Every mobile application targeting a retail or hospitality use case seems to have the obvious features: finding business locations, contact information, product/offering information, and in some cases user reviews/ratings of what’s being offered. These apps amount in many ways to a repackaging of the merchant’s existing website as a native application for the iPhone or Android mobile device. At the same time, there are also a number of interesting features that go beyond this basic “we gotta have an iPhone App too” mentality, and are beginning to utilize the mobile platform in new and interesting ways. In what follows we highlight five such features that we’ve spotted recently in one or more free applications in the retail/hospitality space.
1. Integrate the experience with the customer’s social graph. You would think this would be obvious these days, given the rate at which major brands are staking out their outposts on the latest social media frontiers. Yet, very few apps in this category integrate with the customer’s existing social media channels. GAP and Walmart are two notable exceptions to this. Once you’ve drilled down to a product detail page, Walmart’s iPhone app (dedicated to their consumer electronic offerings only) suggests you ask your friends on facebook (or via email) for advice.
The GAP’s StyleMixer iPhone app goes a step futher in that you can dynamically configure an outfit (see next point) and then share it via GAP’s homegrown social community, Facebook, and/or email addresses.
2. Assist in non-trivial product configuration/selection. Ever try to order pizza over the phone with a room full or car full of hungry adolescents all telling you their topping preferences at the same time? Not to worry, Pizza Hut’s iPhone application is a well-executed example of using the mobile platform to quickly whip together a precise order with a lot of non-trivial detail. There are other good examples of this same concept being used in retail to assist customers in product selection. Both Target’s and BestBuy’s iPhone applications provide novel gift selection wizards that let you quickly select an appropriate gift for that hard to please mother-in-law. As we already mentioned above, GAP’s StyleMixer iPhone app let’s you assemble a new outfit, complete with accessories, and then share it with your friends via Facebook Connect.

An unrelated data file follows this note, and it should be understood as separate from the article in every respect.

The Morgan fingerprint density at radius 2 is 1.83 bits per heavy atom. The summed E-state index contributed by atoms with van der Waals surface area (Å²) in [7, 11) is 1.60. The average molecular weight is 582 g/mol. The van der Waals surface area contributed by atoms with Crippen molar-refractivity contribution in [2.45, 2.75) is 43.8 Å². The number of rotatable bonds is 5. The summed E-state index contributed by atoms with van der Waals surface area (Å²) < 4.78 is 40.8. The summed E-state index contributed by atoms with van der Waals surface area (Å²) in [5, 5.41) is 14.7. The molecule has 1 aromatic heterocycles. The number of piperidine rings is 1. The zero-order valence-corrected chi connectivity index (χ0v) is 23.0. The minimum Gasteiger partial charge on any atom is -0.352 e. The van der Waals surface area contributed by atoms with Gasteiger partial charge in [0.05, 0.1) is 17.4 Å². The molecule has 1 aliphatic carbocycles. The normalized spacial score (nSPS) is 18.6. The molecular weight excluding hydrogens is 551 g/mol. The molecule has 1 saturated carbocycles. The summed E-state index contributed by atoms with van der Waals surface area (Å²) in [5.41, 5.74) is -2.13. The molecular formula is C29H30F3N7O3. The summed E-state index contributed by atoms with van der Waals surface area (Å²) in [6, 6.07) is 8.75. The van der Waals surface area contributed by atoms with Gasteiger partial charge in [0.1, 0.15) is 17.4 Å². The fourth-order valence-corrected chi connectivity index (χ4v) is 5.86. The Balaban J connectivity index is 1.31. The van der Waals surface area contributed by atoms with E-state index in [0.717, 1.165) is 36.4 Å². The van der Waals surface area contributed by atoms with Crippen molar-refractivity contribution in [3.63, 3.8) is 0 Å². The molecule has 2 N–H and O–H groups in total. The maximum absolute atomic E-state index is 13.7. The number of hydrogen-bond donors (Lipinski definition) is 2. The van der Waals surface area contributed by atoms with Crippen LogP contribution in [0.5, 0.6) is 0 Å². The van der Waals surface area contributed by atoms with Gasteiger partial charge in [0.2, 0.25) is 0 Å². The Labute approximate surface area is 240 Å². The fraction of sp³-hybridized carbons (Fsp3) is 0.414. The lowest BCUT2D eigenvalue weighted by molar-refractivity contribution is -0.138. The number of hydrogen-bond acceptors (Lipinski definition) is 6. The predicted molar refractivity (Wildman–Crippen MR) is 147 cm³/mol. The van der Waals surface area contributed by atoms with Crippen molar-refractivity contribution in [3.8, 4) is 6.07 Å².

3. In store positioning. This feature is not exactly widespread at least at the moment, due to the non-trivial nature of doing precise positioning indoors. However, there are low tech ways that can be used to make the shopper’s life a lot easier. Though not particularly well executed (latest update seems to have broken the app, at least on my phone) the “Point Inside” iPhone app is a good example of this approach. The application provides floorplans of most of the larger malls within the USA.
Users can specify where they want to go (by selecting the destination store from a list). A Pin is then overlaid on the mall floor plans to help you gather your bearings and proceed to the store of interest. The functionality actually goes well beyond the “you are here” directories physically situated throughout the mall in that in addition to finding stores and their contact info, it helps you remember where you parked your car, and/or quickly find that much needed restroom or ATM. There are however, lots of ways to improve this particular app and make it truly useful for those of us who habitually lose our way in the shopping mall.
4. Product interest/intent signaling. Making it dead simple for a user to quickly pull up information on a specific product/offer via a mobile phone is advantageous for the merchant as well as the customer. One of the advantages online retailers like Amazon have is that they have a lot of information about the individual end user. This information is at a very fine resolution and includes what products you’ve looked up, how long you spent staring at the product information between clicks, etc. Traditional bricks and mortar retailers have little more than a list of past purchases to work with. Using the mobile device as a sort of in-store concierge should provide better customer services (e.g. no need to find the guy with a blue shirt in Best Buy – just look up the reviews on your phone) and also help gather a lot of useful customer information beyond the end purchase decision.